Immune-Related Pneumonitis After Chemoradiotherapy and Subsequent Immune Checkpoint Blockade in Unresectable Stage III Non–Small-Cell Lung Cancer

Jarushka Naidoo, Mizuki Nishino, Sandip Pravin Patel, Bairavi Shankar, Natasha Rekhtman, Peter Illei, Phillipe Camus

Research output: Contribution to journalReview articlepeer-review

Abstract

Approximately one third of patients with non–small-cell lung cancer (NSCLC) present with stage III or locally advanced NSCLC. These patients have historically been managed with chemoradiotherapy. However, outcomes for these patients remain poor, with a 5-year survival rate between 15% and 32%. Immune checkpoint inhibitors have revolutionized the treatment of patients with NSCLC. One such agent, durvalumab, a selective high-affinity human immunoglobulin G1 monoclonal antibody that blocks programmed cell death ligand 1 binding to programmed cell death protein 1 and cluster of differentiation 80, was recently approved in the consolidation setting after completion of definitive platinum-based chemoradiotherapy and has become the current standard of care for patients with stage III locally advanced NSCLC. Immune checkpoint blockade is associated with increased risk of immunotherapy-related adverse events, which can be managed most effectively when detected early, ideally in the context of a multidisciplinary approach. Pneumonitis represents the potentially most severe and life-threatening of all reported immunotherapy-related adverse events, but it is further complicated in the context of recent prior therapies also known to cause pulmonary toxicity, such as radiotherapy. However, there are major gaps in our ability to identify immunotherapy-related pneumonitis and distinguish it from radiation pneumonitis. This review aims to define the key steps in the detection, diagnosis, and treatment of immunotherapy-related pneumonitis.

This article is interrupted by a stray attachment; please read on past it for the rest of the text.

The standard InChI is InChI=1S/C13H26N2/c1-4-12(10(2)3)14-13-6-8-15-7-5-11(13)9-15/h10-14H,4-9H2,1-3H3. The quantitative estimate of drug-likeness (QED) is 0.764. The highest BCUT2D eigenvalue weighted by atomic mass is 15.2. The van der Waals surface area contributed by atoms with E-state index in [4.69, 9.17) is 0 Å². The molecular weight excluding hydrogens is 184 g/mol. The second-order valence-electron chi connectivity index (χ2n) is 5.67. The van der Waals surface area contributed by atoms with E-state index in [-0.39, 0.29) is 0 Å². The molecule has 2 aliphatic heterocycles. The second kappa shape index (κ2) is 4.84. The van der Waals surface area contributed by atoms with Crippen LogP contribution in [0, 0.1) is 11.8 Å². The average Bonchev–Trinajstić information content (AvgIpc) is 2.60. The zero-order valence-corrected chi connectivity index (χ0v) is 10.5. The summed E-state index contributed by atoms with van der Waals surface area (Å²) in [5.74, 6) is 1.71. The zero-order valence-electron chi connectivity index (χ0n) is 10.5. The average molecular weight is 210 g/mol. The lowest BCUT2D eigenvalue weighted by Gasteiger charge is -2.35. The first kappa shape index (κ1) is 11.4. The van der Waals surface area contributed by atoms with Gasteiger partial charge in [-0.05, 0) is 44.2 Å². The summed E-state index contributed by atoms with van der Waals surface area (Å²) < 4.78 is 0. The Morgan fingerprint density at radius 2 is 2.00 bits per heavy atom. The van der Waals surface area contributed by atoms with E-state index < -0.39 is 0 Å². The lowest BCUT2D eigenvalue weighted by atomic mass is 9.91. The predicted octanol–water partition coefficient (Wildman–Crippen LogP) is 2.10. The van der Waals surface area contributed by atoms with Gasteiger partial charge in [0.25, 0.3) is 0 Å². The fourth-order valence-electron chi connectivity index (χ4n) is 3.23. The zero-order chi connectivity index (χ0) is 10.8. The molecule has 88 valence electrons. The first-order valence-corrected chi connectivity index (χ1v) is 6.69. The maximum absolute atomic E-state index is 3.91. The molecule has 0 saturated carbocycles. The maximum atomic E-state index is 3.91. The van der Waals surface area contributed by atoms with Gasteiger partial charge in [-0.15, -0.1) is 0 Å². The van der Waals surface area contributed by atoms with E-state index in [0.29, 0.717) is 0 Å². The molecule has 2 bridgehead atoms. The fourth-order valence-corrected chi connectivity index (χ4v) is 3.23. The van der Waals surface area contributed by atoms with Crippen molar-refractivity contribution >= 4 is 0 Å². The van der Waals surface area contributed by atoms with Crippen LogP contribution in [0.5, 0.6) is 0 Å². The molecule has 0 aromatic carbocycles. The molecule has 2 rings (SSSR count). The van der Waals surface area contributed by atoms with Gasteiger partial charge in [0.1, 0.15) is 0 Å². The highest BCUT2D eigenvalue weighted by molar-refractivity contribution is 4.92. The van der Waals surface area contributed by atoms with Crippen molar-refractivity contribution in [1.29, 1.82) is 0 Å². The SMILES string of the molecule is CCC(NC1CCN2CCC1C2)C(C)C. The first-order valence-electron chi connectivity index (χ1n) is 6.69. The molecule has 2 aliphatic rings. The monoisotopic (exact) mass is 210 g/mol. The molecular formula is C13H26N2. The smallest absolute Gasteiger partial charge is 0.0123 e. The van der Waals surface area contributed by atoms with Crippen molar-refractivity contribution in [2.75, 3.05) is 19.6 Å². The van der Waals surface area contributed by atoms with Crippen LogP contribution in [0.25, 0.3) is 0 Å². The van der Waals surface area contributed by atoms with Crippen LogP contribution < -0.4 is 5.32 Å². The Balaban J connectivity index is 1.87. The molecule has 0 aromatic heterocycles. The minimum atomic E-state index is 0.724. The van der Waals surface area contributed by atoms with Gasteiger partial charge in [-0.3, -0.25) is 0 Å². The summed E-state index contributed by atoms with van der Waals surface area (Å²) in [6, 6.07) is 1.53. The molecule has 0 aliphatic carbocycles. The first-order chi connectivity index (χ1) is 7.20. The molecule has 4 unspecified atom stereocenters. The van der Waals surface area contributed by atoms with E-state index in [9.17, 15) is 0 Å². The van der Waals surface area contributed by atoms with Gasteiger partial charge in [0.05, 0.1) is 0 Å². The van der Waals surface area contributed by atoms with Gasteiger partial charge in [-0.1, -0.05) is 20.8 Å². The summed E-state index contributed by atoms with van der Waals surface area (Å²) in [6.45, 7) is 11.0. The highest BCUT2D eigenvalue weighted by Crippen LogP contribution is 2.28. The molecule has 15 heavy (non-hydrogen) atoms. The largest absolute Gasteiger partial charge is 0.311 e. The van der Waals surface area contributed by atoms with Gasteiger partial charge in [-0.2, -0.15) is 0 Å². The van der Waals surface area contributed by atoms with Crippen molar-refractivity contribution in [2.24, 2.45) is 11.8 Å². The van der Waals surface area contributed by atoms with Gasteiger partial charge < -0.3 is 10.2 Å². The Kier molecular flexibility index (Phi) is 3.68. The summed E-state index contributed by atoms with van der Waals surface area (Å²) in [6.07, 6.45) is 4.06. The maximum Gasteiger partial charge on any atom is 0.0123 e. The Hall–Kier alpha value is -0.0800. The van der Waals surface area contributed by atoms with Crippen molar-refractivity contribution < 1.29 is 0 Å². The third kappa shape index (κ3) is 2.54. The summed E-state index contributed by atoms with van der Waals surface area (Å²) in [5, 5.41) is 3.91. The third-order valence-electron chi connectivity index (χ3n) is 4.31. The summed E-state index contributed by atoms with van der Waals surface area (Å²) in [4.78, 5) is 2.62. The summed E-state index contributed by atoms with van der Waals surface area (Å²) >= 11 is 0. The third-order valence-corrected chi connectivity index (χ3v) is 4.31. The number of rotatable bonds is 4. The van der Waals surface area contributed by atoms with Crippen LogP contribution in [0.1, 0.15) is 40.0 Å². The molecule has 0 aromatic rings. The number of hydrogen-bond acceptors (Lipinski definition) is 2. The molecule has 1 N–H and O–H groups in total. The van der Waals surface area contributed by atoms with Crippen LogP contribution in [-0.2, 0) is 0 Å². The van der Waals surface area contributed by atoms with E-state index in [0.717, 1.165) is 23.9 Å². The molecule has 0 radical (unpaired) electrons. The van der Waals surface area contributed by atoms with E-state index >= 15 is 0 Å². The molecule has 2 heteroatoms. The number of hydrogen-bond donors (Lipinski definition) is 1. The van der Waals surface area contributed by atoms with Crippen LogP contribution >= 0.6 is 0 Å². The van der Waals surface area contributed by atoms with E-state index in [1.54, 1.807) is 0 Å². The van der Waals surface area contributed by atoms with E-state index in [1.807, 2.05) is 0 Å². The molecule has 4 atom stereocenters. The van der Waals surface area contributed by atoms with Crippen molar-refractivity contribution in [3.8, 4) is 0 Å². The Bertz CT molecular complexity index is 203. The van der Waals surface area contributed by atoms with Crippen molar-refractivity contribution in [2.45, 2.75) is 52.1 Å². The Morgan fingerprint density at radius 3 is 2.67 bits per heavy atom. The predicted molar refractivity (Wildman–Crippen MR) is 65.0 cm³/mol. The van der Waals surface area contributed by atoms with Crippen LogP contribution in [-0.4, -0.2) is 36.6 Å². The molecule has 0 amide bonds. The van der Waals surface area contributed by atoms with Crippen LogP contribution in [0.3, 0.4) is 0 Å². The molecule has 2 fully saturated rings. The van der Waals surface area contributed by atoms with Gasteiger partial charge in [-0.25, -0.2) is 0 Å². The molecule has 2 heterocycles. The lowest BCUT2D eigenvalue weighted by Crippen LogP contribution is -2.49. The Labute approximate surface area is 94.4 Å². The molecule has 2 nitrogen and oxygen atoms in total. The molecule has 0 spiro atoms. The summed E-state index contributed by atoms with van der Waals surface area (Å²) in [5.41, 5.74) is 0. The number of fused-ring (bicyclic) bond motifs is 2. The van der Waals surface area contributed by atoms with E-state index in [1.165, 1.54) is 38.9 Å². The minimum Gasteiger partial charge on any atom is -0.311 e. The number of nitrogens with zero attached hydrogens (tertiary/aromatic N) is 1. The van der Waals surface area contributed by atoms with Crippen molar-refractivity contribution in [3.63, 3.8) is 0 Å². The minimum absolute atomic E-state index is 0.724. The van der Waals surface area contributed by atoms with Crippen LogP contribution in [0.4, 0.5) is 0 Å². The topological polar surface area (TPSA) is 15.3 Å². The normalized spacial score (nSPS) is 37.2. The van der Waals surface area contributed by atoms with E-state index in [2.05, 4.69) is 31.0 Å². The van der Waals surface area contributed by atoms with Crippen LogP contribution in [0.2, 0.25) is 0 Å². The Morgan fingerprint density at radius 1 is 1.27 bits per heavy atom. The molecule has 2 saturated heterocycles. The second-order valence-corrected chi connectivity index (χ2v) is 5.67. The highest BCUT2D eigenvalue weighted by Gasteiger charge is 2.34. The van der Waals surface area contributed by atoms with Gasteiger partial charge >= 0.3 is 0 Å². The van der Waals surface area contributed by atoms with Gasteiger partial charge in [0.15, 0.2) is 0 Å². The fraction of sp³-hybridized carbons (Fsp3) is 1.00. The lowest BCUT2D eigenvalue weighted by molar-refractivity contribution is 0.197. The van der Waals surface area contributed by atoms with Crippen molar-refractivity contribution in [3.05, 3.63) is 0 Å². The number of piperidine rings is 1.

Original languageEnglish (US)
Pages (from-to)e435-e444
JournalClinical lung cancer
Volume21
Issue number5
DOIs
StatePublished - Sep 2020

Keywords

  • Chemotherapy
  • Immune-related adverse events
  • Locally advanced non–small-cell lung cancer
  • Pulmonary toxicities
  • Radiotherapy

ASJC Scopus subject areas

  • Oncology
  • Pulmonary and Respiratory Medicine
  • Cancer Research

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